The Last of the Romans #1

Here is a military historical novel I started writing so long ago I’ve forgotten when…

A small column of men trudged over a slight rise in the road and caught sight of the huge city for the first time. It was a dense mass of streets and buildings. Beyond it, a thin strip of blue water, on either side of which the continents of Asia and Europe stretched out in seemingly endless plains and hills.

The young man had never anything built by man which was so vast. Athens now seemed like a small hamlet by comparison.  Before that day, Athens was the largest settlement which he had ever seen. The last five years of his life had been spent studying under the bishop at Our Lady of Athens, a church housed in the old Parthenon.

This was the ancient temple of Athena, but he had no love for the Orthodox Church, the Roman pope, the religion of the Caliphates of the East or the many gods of the ancients. As soon as news of his parents’ deaths reached him, he departed Athens.

They had left him a considerable sum of money, and any obligation he felt to join the priesthood ended with their lives. Even from such a great distance, he could make out the domed roofs of churches in and around the city. Constantinople, as his father used to call it, New Rome. The capital of the Roman Empire in the East, the eastern half being all that remained of Rome’s former provinces.

His wonder turned to awe as they reached the great Triple Walls of Theodosius. Increasingly massive fortifications had been placed one behind the other. Huge blocks of stone were stacked to a staggering height.

A parapet ran along the top of each length of defences. An archer could easily shield their body behind this and fire down upon enemies below. Any attempt to storm the walls would result in carnage and a wasteful loss of life. He thought to himself that any other fate would be kinder than being ordered to attack them, even with all the armies of the empire behind him.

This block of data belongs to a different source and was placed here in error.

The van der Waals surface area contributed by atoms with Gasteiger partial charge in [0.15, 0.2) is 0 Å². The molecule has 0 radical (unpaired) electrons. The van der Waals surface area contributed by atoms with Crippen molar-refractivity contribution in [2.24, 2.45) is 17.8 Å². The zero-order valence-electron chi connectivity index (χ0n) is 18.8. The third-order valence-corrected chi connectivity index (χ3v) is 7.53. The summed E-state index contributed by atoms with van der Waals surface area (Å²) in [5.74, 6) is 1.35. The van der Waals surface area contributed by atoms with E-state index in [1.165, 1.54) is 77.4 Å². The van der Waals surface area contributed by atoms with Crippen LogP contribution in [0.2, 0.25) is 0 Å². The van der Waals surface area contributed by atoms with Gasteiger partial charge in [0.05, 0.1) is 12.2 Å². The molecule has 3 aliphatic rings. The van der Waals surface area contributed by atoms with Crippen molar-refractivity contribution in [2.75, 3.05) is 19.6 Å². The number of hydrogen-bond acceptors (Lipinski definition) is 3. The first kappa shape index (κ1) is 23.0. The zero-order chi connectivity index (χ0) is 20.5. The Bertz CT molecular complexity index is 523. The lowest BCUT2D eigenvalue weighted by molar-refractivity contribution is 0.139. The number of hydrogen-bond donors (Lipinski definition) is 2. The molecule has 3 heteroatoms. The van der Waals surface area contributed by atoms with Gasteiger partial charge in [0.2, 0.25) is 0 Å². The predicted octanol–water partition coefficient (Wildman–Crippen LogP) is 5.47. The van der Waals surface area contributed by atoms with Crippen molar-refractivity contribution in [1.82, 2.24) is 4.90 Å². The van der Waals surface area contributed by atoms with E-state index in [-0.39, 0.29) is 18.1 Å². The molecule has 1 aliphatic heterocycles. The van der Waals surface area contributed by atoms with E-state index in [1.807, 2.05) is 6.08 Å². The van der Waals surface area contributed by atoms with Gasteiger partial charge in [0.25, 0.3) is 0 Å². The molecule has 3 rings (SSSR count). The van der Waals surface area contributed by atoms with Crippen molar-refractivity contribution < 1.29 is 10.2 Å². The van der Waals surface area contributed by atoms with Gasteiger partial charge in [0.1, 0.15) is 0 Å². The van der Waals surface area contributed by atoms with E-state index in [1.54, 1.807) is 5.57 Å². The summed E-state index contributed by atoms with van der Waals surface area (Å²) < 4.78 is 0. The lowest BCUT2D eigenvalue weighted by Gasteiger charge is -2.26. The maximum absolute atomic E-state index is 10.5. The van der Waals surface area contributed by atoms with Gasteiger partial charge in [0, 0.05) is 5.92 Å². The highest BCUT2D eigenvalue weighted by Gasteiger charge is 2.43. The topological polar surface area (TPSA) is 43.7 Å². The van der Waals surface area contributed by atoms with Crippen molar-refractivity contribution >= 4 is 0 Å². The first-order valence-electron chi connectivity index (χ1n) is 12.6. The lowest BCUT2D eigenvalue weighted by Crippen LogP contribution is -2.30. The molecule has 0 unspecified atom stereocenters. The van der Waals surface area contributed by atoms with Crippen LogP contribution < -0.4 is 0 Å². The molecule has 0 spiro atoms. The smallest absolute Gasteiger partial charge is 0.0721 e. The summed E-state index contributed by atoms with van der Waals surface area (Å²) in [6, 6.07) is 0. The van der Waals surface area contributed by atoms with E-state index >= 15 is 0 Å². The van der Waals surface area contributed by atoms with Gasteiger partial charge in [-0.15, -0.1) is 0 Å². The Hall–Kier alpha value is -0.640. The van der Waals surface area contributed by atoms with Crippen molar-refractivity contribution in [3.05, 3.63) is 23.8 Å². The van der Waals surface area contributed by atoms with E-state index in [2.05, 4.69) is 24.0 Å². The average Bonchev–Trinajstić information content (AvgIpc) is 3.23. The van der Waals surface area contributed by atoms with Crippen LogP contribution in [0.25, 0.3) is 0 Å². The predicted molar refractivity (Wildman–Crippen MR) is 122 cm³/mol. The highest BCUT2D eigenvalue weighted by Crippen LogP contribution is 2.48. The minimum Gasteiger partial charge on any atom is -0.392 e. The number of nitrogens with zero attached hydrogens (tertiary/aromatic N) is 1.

The leader of the column, a tall military man marching ahead of their supply wagon, led them towards a high tower. The young man walked behind with the others. Suddenly an arched gateway came into view over the bulk of the wagon. One of the men beside him stopped mid-stride and stared fearfully up at the imposing sight. He took the man by the arm and gently pulled him on.

Read the latest Killer in the Shadows, The Diplomat and Wilson’s War.

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4 thoughts on “The Last of the Romans #1

      1. One of the most fascinating things about Roman culture, in my opinion, was the process of releasing slaves from bondage after x years. I’ve always wondered how many slaves, after having been slaved, took a knife to their master’s throat.

        Liked by 1 person

      2. That’s an interesting point. History tells us that there weren’t a large number of such killings because of the threat of punishment (crucifixion in ancient Rome). But I don’t buy it… Retribution is powerful motivation, just look at Spartacus.


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